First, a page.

BENGALURU: Adolescents aged 10-19 go through a cacophony of physical, mental, emotional and psychosocial transformation. They form a large demographic dividend in our country accounting for 21 per cent of the population.But the current challenges that adolescents face are like never before. There is a culture of quick and easy gratification, flooding and intrusion of technology into lives, mobile and VDU addiction, a barrage of information and misinformation, various nuances of peer pressure, and to top it all, loneliness, hopelessness and a general feeling of lack of purpose and direction.
Body image concerns, depression and anxiety, violence, unintentional injuries, suicide and substance abuse are becoming more common amongst these individuals. On one hand, sexual assaults are increasing and on the other hand, there are risk-taking behaviours amongst adolescents with one-night stands and promiscuity. Consequently, teenage pregnancies, sexually transmitted infections and illegal abortions are on the rise too. Statistics show self harm/suicide is the second common cause of death among adolescents after road traffic injury.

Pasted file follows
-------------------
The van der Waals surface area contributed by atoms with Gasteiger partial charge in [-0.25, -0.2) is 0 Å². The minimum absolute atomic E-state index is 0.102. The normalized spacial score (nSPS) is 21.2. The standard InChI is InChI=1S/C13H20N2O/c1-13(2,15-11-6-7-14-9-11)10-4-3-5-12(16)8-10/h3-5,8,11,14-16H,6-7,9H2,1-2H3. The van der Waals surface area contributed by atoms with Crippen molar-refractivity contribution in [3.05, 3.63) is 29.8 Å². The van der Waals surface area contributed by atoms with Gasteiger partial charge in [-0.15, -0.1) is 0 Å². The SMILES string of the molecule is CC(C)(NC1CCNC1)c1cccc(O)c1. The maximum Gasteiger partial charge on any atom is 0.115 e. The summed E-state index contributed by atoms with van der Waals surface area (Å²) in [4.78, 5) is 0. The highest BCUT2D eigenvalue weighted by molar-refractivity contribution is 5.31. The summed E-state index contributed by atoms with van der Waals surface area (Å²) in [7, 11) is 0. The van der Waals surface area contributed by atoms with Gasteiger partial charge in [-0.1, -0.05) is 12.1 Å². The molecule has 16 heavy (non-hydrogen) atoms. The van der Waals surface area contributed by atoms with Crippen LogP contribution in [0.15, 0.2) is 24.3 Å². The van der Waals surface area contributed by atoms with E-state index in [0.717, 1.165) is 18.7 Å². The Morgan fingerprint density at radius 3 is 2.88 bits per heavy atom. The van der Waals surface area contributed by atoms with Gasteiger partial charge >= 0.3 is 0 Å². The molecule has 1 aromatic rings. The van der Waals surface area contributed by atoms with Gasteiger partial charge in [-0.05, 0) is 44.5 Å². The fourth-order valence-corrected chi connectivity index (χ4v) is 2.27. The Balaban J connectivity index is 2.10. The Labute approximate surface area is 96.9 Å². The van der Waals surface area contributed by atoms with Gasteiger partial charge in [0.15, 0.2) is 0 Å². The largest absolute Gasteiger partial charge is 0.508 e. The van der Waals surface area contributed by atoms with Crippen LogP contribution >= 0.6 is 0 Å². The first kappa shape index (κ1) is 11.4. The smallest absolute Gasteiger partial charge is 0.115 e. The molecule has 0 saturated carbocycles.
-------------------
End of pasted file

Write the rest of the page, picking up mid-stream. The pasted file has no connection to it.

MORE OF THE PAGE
The first challenge is to identify whether there is a problem. Low mood and tearfulness, physical symptoms like recurrent headaches or abdominal pain, school refusal or self-harm, sleep disturbance or fatigue, irritability, moodiness and academic decline are some common symptoms.
Some pointers towards severity can be: (Ref: Hagan JF et al, AAP 2008)
· Boredom, sadness, irritability most of the time with difficulty to cope with
· Difficulty in sleeping or appetite
· Continually thinking of unpleasant experiences
· Feeling upset and wishing that life is not worth living
It would be prudent for parents to reach out to counsellors, mentors, gynaecologists or paediatricians with special interest in adolescent health. It is likely that adolescent girls and young women are seen by gynaecologists at the outset due to various other concerns at this phase of development such as period problems, weight gain, acne etc. It is also possible that they are seen for an unwanted pregnancy or sexually transmitted infections. It would be the responsibility of parents, teachers, mentors, and doctors to have an eye out for these symptoms. Care coordination amongst all the sectors is also of utmost importance as long term follow-up would be required in many cases.
– Associate Director and Senior Consultant Obstetrician and Gynaecologist, Fortis La Femme Hospital